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More than halfway through a six-month pilot program, Boston Police Commissioner Bill Evans said he hopes to extend the city's body camera pilot program to better assess how it's working.
Evans gave an update on the pilot program at a public City Council hearing Thursday night at the Mattapan branch of the Boston Public Library.
"All in all, I’d say over the 18 weeks, the pilot program is progressing very well with very little complaints from the officers who are wearing them," Evans said.
One-hundred officers are wearing the cameras as part of the pilot. So far, the department has captured 13,634 videos with a total of 1,905 hours of footage, Evans said. The department averages 108 videos per day and has almost 2 terabytes of data all together.
Evans said he's hoping to extend the pilot in order to gather more data for researchers to analyze the program.
As part of the pilot program, a study is being done on its effectiveness. That study is being led by Dr. Anthony Braga, who heads the School of Criminology and Criminal Justice at Northeastern University, and Jack McDevitt, the director of Northeastern University’s Institute on Race and Justice.
"One of the things we’re measuring are rare events like use of force and that doesn't happen everyday," McDevitt said at Thursday's hearing. "Having a little bit more time allows us to have more faith in our estimates, because there will be more numbers of interactions with citizens, more numbers of times when force might have been used, [and] more time for complaints to be filed."
But Evans said the department hasn't secured all the funding needed for the study.
"So far we have $80,000 and the evaluation is $200,000," Evans said, adding that the evaluation wouldn't be slowed down because of funding.
Evans said he's working with the mayor and Northeastern University to get the full funding.
"Funding is not going to be an issue here, we're going to get the funding," he said.
The city has allotted $500,000 for the pilot program, but Evans said there would have to be a bidding process — which can take time — if those funds are used for the study. So the department is looking for external funding so the study can be done faster. A small amount of the $500,000 has been used for some administrative costs for the pilot, according to the police department.
The pilot is set to end on March 12. Evans said he's unsure yet how long he would extend the program. Any extension would have to be negotiated with the Boston Police Patrolmen's Association, the department's largest union. The union initially tried to delay the pilot program, but a judge ruled the program could move forward in September.
Evans said he's had no complaints from the union over the pilot. He said he hopes to have a decision on extending it in the next two or three weeks.
Patrick Rose, the president of the patrolmen's union, could not immediately be reached for comment Thursday.
In terms of fully implementing body cameras across the force, officials offered no clear timeline but said a determination would be made based on the study, community input and weighing the costs and benefits of the technology.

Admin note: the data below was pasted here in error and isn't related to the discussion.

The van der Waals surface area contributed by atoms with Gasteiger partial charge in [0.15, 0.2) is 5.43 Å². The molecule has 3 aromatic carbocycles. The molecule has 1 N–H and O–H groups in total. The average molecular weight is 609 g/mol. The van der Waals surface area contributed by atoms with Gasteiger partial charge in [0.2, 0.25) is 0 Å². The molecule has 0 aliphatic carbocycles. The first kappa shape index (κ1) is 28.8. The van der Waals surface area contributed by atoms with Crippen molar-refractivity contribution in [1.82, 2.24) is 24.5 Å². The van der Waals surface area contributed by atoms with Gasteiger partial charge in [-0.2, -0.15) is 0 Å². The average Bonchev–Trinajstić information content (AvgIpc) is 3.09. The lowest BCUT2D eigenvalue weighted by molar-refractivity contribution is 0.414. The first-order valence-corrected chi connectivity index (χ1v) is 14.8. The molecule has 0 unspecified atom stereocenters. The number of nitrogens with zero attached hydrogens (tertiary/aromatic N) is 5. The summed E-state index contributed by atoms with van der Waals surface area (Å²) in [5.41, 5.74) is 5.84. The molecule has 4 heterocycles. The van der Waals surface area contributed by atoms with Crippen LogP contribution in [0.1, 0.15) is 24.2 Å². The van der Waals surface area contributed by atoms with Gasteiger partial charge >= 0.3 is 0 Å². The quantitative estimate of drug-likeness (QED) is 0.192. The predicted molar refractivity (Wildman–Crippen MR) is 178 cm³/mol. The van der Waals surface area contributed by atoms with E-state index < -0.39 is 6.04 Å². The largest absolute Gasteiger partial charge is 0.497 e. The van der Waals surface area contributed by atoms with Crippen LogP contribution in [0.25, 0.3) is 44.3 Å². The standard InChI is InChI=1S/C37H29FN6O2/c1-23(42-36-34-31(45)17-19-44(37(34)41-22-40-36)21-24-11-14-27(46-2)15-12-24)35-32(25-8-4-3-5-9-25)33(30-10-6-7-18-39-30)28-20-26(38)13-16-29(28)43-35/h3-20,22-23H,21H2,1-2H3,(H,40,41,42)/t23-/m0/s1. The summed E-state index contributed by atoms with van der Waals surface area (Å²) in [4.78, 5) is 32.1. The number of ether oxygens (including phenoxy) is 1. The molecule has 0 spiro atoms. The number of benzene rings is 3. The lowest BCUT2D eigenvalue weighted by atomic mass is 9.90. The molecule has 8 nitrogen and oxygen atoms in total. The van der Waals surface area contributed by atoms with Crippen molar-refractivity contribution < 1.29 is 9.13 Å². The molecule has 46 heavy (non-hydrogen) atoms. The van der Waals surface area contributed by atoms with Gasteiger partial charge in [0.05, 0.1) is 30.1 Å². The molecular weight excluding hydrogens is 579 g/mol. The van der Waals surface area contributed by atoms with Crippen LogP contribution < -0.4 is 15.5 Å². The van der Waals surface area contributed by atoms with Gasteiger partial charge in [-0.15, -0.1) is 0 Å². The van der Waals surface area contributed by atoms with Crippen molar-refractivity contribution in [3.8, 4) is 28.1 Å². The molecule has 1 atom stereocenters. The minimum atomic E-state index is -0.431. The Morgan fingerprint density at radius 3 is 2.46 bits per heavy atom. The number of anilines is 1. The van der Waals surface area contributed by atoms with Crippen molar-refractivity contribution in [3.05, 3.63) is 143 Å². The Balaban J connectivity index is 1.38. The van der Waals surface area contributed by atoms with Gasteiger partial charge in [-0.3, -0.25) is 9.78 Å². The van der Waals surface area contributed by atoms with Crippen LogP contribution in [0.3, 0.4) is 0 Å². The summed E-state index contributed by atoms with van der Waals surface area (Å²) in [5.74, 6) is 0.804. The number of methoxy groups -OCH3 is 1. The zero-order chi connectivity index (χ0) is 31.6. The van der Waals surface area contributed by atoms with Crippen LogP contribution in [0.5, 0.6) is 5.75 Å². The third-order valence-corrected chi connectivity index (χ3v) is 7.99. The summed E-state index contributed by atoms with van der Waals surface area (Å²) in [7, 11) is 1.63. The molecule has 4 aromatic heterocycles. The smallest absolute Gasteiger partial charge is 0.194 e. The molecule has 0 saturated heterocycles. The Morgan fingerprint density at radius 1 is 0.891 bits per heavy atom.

Several residents spoke out in support of extending the pilot, as well as fully implementing body cameras throughout the department.
"When we sought out to start this program, we were not looking to assess this during the winter and the fall because those are times when crime is down and interactions with officers are less likely to occur as people are in their homes trying to stay warm," said Shekia Scott, the co-organizer of the Boston Police Camera Action Team, a group that has been pushing for body cameras for the last two years.
Scott suggested the pilot should be extended into the summer or spring, when there may be more interactions with police.
Aveann Bridgemohan, a Mattapan resident and member of Black Lives Matter, brought up the fatal South End shooting last fall by police of Terrence Coleman, a man with mental health issues.
"The reason why we have these body cams is we believe we can’t trust the police," Brighmohan said. "In the case of Terrence Coleman, if there was a body cam, would that have de-escalated the situation? This is a question that the community has been asking over and over again."
There are varying accounts over the circumstances of the shooting. Police said Coleman was shot after he lunged at them with a knife. Coleman's mother said he was unarmed. None of the officers involved had body cameras.
Evans did not comment on that specific incident Thursday.
Earlier in the hearing, Evans said the cameras have helped de-escalate some tense incidents and have "shown how difficult our job is."
There have been some technical issues with the cameras not working properly and not staying on the officers — sometimes due to scuffles with individuals, Evans said.
Officials said they have not received any complaints about privacy and have not received any requests from individuals who have had an encounter with an officer wearing a body camera.
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